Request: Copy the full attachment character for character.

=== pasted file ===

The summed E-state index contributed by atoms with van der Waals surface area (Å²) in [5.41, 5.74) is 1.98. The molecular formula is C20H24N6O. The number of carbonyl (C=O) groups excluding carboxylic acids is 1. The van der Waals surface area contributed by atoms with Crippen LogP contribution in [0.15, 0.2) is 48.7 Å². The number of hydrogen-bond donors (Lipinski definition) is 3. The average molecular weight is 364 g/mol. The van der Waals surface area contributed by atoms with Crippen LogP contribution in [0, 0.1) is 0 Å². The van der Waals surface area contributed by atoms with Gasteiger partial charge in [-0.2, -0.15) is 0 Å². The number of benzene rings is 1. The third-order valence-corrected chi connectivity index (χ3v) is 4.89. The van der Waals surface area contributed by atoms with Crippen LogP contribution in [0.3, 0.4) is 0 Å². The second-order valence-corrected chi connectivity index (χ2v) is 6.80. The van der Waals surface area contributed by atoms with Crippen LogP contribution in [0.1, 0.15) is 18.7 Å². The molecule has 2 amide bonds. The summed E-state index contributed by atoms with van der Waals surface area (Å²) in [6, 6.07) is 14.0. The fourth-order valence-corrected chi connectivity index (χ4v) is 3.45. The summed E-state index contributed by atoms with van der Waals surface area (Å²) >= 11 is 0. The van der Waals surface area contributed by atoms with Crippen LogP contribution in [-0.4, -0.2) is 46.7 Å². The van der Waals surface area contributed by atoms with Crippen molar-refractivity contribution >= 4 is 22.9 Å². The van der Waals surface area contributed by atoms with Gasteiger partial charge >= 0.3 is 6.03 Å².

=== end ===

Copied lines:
The summed E-state index contributed by atoms with van der Waals surface area (Å²) in [5.41, 5.74) is 1.98. The molecular formula is C20H24N6O. The number of carbonyl (C=O) groups excluding carboxylic acids is 1. The van der Waals surface area contributed by atoms with Crippen LogP contribution in [0.15, 0.2) is 48.7 Å². The number of hydrogen-bond donors (Lipinski definition) is 3. The average molecular weight is 364 g/mol. The van der Waals surface area contributed by atoms with Crippen LogP contribution in [0, 0.1) is 0 Å². The van der Waals surface area contributed by atoms with Gasteiger partial charge in [-0.2, -0.15) is 0 Å². The number of benzene rings is 1. The third-order valence-corrected chi connectivity index (χ3v) is 4.89. The van der Waals surface area contributed by atoms with Crippen LogP contribution in [0.3, 0.4) is 0 Å². The second-order valence-corrected chi connectivity index (χ2v) is 6.80. The van der Waals surface area contributed by atoms with Crippen LogP contribution in [0.1, 0.15) is 18.7 Å². The molecule has 2 amide bonds. The summed E-state index contributed by atoms with van der Waals surface area (Å²) in [6, 6.07) is 14.0. The fourth-order valence-corrected chi connectivity index (χ4v) is 3.45. The summed E-state index contributed by atoms with van der Waals surface area (Å²) >= 11 is 0. The van der Waals surface area contributed by atoms with Crippen LogP contribution in [-0.4, -0.2) is 46.7 Å². The van der Waals surface area contributed by atoms with Crippen molar-refractivity contribution >= 4 is 22.9 Å². The van der Waals surface area contributed by atoms with Gasteiger partial charge >= 0.3 is 6.03 Å².